Casserole-Style Burritos: Everything.

The primary components of these burritos are: chicken and onions, Spanish rice, cheese, tortillas (using yesterday’s recipe and method), spicy sauce, and cheese sauce (covered in another post).

Burrito Filling (adapted from Don Miguel’s “Black Bean Chicken Burrito Recipe“)
1 T oil
1 small onion, diced
1 clove garlic, crushed and minced
10 oz pulled chicken in bite-sized pieces
1 C diced tomato or canned tomato
salt and pepper to taste
1 C jack cheese, shredded

1.    Lightly saute the onion in the oil until it is translucent and add the garlic. Cook for 1-2 minutes. 
2.    Add the chicken and cook until heated through.
3.    Add the tomatoes and season, then heat through again.
4.    Use the chicken and cheese when assembling the burritos.

Spanish Rice (my personal recipe)
2 C white rice
1/2 diced sweet onion
2 T olive oil
1-2 t each dried oregano, dried basil, chili powder, paprika, cumin, optional red pepper flakes
1/2 C canned crushed tomatoes
2 C water

1.    Place the oil and spices in a deep saucepan or rice pot.
2.    Saute the onions in the oil and spices.
3.    Place one cup of rice in the water and add the other cup to the pot.
4.    After the rice has been heated through in the oil, add the rice, water, and tomatoes. Cook until most, but not all, of the water has boiled off, then cover and simmer over very low heat for 10-15 minutes.
5.    Use when assembling the burritos.

Note: this is a lot of rice and you will probably have some left over.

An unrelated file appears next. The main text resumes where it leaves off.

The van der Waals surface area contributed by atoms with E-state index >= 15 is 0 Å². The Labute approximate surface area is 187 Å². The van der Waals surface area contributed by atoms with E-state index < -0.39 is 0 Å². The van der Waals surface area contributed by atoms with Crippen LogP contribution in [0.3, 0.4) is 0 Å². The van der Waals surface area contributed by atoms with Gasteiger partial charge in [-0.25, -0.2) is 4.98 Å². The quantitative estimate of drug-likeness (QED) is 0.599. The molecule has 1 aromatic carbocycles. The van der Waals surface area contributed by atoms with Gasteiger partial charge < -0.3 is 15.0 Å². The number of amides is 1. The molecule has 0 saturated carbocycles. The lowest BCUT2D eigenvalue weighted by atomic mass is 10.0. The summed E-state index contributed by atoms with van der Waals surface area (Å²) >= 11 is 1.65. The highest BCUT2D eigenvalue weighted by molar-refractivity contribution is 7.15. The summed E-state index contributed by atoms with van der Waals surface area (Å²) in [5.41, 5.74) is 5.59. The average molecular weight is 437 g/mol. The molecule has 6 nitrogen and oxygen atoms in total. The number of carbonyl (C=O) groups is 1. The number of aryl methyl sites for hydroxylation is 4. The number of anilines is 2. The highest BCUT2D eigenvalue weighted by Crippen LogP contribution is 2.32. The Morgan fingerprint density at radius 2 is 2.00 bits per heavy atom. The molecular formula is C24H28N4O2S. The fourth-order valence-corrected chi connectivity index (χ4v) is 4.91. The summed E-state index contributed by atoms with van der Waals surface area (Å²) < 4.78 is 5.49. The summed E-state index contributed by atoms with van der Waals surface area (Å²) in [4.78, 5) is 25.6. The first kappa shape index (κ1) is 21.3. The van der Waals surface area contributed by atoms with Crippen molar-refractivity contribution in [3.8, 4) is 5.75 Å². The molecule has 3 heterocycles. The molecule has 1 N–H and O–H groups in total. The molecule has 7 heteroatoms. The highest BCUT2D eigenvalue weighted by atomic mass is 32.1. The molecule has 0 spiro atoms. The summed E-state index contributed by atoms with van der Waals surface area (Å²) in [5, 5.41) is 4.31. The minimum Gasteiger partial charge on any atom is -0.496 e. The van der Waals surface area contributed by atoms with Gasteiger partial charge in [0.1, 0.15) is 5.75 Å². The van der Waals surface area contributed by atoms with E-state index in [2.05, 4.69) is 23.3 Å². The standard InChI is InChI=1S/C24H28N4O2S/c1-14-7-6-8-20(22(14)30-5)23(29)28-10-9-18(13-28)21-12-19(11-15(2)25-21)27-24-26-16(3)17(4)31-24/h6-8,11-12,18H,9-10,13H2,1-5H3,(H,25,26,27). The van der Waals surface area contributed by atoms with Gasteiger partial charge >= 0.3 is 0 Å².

Spicy Sauce (adapted from Cooks.Com “BAKED BURRITOS WITH SPICY SAUCE“)
1 onion, diced
2 cloves garlic, crushed and minced
1/2 C water
1/3 C canned green chilies
2 T chili powder
1 t cumin
1/2 t cayenne pepper
1 (8 oz.) can tomato sauce
1 (6 oz.) can tomato paste
2 C water

1.    Cook the onion and garlic in the 1/2 C water for about 5 minutes and add the spices.
2.    Add the chilies, tomato, and water, then simmer for about 15 minutes.
3.    Use when assembling the burritos and over top of the burritos before baking.

Final Casserole Assembly
Chicken filling and cheese
Spanish rice
Spicy and/or cheese sauce
8+ tortillas, depending on size

1.    Oil one or two pans big enough to hold all the burritos. You will want separate pans for each sauce.
2.    Place a tortilla on a large plate, then fill with chicken, cheese, rice, and a little sauce.
3.    Roll the burrito and place in a pan, then repeat for all the burritos.

4.    Top the burritos with their respective sauces, adding more cheese to the top, if desired.

5.    Bake the casserole(s) until they are heated through, then serve.